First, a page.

Modifying ripening through modular transcription
Sophia G. Zebell
Howard Hughes Medical Institute, Cold Spring Harbor Laboratory, Cold Spring Harbor, NY, USA
Manipulation of ripening, the process that turns hard, flavorless green tomatoes (Solanum lycopersicum) into the juicy, aromatic red fruits enjoyed worldwide, is of particular commercial and biological importance. Significant transcriptional reprogramming is required for synchronized cell wall softening and production of pigment, flavor, and aromatic compounds. A number of transcriptional regulators of ripening have been identified and studied extensively for their use in efforts to control ripening and extend the shelf life of fruits (Wang et al. 2020).
Due to its particularly useful nonripening phenotype, in which fruits fail to change color or soften, the tomato mutant ripening inhibitor (rin) has a long history of utilization in breeding and improvement programs. Mapped to the locus of a gene encoding a MADS-box transcription factor (TF), rin’s phenotype suggests loss of function of a key transcriptional activator of ripening, upstream of the ethylene burst thought to be required for all of the characteristic ripening phenotypes (Vrebalov et al. 2002). However, recent studies have clarified that in fact the RIN protein is dispensable for some ethylene production and the onset of ripening, as true null mutants begin to soften and turn orange with similar timing to wild-type plants (Ito et al. 2017). Instead, the complete inhibition of ripening observed in rin is due to a structural rearrangement that causes fusion of RIN with a nearby gene, leading to a novel repressor version of the protein (Ito et al. 2017, Li et al. 2018).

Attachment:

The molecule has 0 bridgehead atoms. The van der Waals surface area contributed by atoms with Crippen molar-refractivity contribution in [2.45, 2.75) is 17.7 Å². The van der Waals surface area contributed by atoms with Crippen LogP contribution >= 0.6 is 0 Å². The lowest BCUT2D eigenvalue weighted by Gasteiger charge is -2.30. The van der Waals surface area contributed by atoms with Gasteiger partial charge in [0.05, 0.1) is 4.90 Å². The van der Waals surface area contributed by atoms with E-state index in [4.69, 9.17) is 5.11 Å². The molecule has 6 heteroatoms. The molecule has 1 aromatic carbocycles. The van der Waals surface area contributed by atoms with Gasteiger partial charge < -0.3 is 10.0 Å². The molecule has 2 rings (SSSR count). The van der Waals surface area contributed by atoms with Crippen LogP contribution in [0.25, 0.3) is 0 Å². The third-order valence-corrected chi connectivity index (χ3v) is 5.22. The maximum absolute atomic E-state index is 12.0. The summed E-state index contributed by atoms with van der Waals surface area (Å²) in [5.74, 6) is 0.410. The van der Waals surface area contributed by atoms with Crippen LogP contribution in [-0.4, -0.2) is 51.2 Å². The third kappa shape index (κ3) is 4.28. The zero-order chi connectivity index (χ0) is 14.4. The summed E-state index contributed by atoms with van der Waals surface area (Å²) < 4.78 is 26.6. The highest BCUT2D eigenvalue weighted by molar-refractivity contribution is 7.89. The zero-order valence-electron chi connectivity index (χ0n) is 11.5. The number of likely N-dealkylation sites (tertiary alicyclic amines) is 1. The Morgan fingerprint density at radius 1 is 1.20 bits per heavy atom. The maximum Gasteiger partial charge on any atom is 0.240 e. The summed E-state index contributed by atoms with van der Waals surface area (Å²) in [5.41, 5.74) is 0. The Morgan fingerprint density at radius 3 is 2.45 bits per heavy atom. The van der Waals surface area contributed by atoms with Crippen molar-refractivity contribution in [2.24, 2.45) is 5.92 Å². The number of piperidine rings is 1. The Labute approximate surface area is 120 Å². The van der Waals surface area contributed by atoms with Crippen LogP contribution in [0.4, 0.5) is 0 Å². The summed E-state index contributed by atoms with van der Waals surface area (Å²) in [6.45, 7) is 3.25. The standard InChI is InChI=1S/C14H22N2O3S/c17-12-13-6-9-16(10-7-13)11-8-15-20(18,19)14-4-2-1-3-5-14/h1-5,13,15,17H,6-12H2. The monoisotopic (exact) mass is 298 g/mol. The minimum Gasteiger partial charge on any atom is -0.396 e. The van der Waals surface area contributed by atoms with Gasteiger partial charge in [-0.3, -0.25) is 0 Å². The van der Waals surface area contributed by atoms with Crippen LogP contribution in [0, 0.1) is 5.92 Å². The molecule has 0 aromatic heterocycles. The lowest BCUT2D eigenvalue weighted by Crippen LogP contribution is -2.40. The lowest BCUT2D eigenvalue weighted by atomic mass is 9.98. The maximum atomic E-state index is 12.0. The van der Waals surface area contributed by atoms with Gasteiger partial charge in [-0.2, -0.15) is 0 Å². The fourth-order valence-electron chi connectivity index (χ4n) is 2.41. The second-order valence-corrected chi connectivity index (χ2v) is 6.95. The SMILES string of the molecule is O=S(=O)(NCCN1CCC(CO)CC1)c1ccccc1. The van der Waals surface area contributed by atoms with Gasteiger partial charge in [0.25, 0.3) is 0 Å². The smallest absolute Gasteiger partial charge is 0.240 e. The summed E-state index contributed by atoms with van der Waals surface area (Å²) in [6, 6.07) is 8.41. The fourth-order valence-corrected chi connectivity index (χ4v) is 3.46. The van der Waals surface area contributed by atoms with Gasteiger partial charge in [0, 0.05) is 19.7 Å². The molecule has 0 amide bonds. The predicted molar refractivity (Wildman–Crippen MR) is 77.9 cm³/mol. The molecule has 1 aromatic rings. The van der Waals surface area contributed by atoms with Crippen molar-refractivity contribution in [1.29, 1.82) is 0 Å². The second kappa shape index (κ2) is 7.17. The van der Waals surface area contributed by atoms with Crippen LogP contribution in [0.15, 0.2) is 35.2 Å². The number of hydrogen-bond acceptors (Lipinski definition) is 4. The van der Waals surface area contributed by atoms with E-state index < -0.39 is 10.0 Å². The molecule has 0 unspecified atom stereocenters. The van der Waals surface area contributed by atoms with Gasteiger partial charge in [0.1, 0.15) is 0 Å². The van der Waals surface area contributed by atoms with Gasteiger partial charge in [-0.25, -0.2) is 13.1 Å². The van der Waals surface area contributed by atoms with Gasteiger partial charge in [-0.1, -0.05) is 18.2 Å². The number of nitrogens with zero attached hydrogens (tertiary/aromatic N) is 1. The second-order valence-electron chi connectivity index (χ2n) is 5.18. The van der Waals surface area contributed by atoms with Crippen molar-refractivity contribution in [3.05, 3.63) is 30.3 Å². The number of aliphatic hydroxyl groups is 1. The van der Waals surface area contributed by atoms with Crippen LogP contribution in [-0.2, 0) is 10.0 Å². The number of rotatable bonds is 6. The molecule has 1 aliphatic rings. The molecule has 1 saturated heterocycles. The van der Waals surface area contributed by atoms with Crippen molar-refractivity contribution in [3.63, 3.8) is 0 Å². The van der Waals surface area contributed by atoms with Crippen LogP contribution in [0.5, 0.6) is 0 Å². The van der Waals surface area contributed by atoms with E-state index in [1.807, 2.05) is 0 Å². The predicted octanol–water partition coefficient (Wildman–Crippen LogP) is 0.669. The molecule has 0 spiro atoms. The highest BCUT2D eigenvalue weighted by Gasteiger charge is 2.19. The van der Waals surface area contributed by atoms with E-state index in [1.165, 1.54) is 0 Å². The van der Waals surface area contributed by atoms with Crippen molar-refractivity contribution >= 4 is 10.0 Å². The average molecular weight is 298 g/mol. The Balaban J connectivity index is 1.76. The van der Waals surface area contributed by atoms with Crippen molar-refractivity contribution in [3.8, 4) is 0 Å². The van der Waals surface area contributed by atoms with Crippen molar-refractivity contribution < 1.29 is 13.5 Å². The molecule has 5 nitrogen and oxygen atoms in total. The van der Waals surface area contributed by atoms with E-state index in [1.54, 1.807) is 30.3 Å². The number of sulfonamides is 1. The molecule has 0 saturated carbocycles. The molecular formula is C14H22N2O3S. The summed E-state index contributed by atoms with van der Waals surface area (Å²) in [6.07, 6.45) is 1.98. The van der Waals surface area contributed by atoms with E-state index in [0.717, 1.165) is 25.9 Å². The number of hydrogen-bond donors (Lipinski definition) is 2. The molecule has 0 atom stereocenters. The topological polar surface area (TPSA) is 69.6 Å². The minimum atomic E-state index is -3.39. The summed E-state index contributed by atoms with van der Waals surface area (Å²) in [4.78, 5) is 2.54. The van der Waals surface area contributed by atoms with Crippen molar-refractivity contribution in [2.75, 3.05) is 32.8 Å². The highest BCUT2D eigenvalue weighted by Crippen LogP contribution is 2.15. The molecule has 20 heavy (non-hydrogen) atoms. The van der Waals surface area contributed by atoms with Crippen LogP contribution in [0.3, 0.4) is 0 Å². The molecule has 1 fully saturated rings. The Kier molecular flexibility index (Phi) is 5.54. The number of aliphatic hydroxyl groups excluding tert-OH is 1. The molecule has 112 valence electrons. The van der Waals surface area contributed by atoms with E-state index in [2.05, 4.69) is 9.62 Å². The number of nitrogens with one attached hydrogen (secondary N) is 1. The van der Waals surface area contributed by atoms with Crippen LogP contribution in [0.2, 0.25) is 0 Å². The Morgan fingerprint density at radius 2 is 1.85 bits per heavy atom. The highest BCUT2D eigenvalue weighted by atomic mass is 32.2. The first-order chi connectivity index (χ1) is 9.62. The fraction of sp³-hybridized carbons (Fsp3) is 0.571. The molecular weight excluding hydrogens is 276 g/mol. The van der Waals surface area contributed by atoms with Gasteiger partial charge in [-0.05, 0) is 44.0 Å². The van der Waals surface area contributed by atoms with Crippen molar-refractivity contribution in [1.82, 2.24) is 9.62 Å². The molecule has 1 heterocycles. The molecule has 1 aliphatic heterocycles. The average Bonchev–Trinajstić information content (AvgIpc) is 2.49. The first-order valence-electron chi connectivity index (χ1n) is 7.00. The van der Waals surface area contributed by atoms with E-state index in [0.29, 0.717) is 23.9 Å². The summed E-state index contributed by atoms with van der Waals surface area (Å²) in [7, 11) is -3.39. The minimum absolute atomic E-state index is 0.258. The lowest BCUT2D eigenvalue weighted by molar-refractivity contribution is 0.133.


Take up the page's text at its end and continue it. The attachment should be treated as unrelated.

In this issue, Ito and colleagues present an allelic series of rin mutants, including a key C-terminal truncation allele obtained by CRISPR editing (Ito et al. 2020). By removing the transcription activation domain from the DNA-binding and protein–protein interaction domains of RIN, the truncated RIN alleles (rinG2), along with previously published null mutants, reveal a novel role for RIN as a repressor of tomato over-softening. Like those of rin, rinG2 fruits have an extended shelf life and reduced softening, whereas RIN knock out (KO) fruits soften much more quickly than wild type (Figure 1). Using transcriptomics, the authors characterize gene expression in wild-type, rin, rinG2, and KO plants, demonstrating that, unlike rin, knock out and truncated RIN alleles have normal induction of many ripening-associated genes, such as those responsible for carotenoid production. They are also able to leverage transcriptomics to demonstrate the potential for targeted editing and second site mutations to effectively harness the useful rinG2 traits, such as enhanced shelf stability, while mitigating undesirable pleiotropic effects, such as low lycopene accumulation in fruit from rinG2 plants.